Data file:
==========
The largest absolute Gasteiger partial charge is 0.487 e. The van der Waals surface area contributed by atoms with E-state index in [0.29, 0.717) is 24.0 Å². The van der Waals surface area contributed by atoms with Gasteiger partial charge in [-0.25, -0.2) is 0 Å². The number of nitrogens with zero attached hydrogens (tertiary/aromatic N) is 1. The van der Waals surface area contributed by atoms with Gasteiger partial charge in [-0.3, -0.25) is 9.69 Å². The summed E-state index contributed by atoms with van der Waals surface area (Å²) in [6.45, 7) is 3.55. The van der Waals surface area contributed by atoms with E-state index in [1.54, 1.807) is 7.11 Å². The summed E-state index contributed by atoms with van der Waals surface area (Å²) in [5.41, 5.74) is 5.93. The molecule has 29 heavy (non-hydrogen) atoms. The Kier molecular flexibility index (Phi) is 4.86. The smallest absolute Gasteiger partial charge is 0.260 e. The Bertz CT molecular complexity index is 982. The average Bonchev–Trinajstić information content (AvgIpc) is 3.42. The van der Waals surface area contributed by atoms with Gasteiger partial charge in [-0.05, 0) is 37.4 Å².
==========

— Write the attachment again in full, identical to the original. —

The largest absolute Gasteiger partial charge is 0.487 e. The van der Waals surface area contributed by atoms with E-state index in [0.29, 0.717) is 24.0 Å². The van der Waals surface area contributed by atoms with Gasteiger partial charge in [-0.25, -0.2) is 0 Å². The number of nitrogens with zero attached hydrogens (tertiary/aromatic N) is 1. The van der Waals surface area contributed by atoms with Gasteiger partial charge in [-0.3, -0.25) is 9.69 Å². The summed E-state index contributed by atoms with van der Waals surface area (Å²) in [6.45, 7) is 3.55. The van der Waals surface area contributed by atoms with E-state index in [1.54, 1.807) is 7.11 Å². The summed E-state index contributed by atoms with van der Waals surface area (Å²) in [5.41, 5.74) is 5.93. The molecule has 29 heavy (non-hydrogen) atoms. The Kier molecular flexibility index (Phi) is 4.86. The smallest absolute Gasteiger partial charge is 0.260 e. The Bertz CT molecular complexity index is 982. The average Bonchev–Trinajstić information content (AvgIpc) is 3.42. The van der Waals surface area contributed by atoms with Gasteiger partial charge in [-0.05, 0) is 37.4 Å².